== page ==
Eric Ward announced Monday that he will step down as Georgetown College’s director of athletics, effective June 30. “I think it’s in my best interest and the best interest of the college,” he said. Ward has been director of athletics at Georgetown for 10 years. During his tenure, he has overseen improvements to the baseball field, hired full-time coaches in positions that had been only part-time, and put in countless hours with “the pedal to the floor,” he said.
“I’ve had a great experience here,” Ward said. “I’ve met a lot of great people and worked with great coaches, and I think together, we’ve made a lot of positive changes.”
His job has become increasing difficult, he said, with economic challenges, not only across campus, but across the nation.
Georgetown is considering a move to the National Collegiate Athletic Association, which would substantially affect the college’s athletic programs.
“With everything that is going on at the college, there is a lot of turmoil and misinformation out there,” he said. “I think me actively pursuing other opportunities would be another distraction. ... If I’m going to pursue other opportunities, I need to get out of the college’s way.”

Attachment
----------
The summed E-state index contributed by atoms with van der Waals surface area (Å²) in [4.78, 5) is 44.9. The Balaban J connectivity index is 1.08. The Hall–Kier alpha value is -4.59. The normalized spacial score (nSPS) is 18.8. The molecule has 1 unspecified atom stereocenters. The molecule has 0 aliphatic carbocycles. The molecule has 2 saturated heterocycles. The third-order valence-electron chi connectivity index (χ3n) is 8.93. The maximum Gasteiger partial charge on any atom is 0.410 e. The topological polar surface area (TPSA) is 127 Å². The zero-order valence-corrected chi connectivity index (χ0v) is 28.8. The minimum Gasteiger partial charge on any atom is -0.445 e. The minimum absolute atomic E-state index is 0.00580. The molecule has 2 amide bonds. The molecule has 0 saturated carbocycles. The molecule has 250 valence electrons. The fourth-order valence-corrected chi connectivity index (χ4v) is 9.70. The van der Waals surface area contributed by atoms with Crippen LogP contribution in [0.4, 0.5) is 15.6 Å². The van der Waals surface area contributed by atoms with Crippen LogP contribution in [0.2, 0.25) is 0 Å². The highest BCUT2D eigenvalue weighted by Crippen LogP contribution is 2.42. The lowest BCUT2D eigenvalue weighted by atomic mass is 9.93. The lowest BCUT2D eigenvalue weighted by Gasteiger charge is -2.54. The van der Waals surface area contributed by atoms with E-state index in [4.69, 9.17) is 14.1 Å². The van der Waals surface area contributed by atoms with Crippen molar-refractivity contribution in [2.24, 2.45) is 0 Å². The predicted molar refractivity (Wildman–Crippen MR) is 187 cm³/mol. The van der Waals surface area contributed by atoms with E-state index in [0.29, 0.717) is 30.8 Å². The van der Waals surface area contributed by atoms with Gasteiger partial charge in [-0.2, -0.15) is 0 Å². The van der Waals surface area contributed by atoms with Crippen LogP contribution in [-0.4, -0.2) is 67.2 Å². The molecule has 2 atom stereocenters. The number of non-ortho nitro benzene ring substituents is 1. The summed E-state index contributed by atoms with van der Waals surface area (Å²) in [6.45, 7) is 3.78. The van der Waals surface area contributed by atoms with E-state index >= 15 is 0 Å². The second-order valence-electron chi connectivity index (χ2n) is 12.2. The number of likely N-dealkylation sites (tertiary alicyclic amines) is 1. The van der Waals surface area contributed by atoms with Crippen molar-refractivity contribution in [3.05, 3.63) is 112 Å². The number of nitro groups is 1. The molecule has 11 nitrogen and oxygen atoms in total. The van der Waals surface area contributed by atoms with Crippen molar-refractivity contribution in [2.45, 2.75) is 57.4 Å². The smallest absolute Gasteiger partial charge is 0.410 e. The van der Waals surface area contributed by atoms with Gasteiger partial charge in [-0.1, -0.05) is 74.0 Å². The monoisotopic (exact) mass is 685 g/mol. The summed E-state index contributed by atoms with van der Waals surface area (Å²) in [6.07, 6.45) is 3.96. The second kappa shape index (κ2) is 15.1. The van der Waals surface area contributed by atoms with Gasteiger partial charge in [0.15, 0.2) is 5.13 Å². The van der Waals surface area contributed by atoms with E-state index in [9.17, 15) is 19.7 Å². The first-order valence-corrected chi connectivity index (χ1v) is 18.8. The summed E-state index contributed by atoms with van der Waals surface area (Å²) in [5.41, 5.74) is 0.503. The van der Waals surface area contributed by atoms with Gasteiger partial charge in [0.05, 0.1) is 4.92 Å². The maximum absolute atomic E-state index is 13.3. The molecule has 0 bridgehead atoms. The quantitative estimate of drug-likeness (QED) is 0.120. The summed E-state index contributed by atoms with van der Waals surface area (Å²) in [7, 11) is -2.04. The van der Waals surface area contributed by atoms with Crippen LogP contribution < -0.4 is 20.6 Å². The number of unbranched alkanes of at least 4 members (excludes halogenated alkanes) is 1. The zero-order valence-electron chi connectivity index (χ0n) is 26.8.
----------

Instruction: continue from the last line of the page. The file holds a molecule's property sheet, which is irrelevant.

And it has not been easy lately for Ward to find time for a personal life.
“It can be overwhelming at times,” he said. “I’m very aggressive on how I approach things. I’ve feel like I’m at the point to where I’ve done as much as I can for athletics.”
His announcement came Monday morning before a room full of coaches that he had hired and a couple of veterans he calls “the “backbone of athletics” at Georgetown.
“The most significant thing I think I’ve done since at Georgetown was looking around that room and seeing coaches like Derek Willis, Nick Griffen, Andrea McCloskey, Brian Karlet and Thomas Thornton and knowing they were my hires,” Ward said. “And then I look at Bill Cronin, Happy Osborne and Susan Johnson, who are the foundation to athletics at Georgetown College. This program is in great hands. It was then I realized that my greatest accomplishment was people. These coaches, at the end of the day, are great with the athletes. Our wins, our accolades are great, to say the least. But they mean nothing if our coaches can’t take care of the kids, and that’s what they do. That’s what we did together.”
Ward said he hasn’t decided whether he will stay in athletics administration or pursue something new.
“I’m 50 now,” he said, laughing. “I think I have at least 10 to 15 more years of good, hard work in me.”
But for the next 10 to 15 years, he wants to have the opportunity to spend more time with his wife, Missy Ward.
“I have a wonderful wife at home that has been so patient in allowing me to put the time I’ve needed to into this position,” Ward said. “I really look forward to being able to devote more time to her.”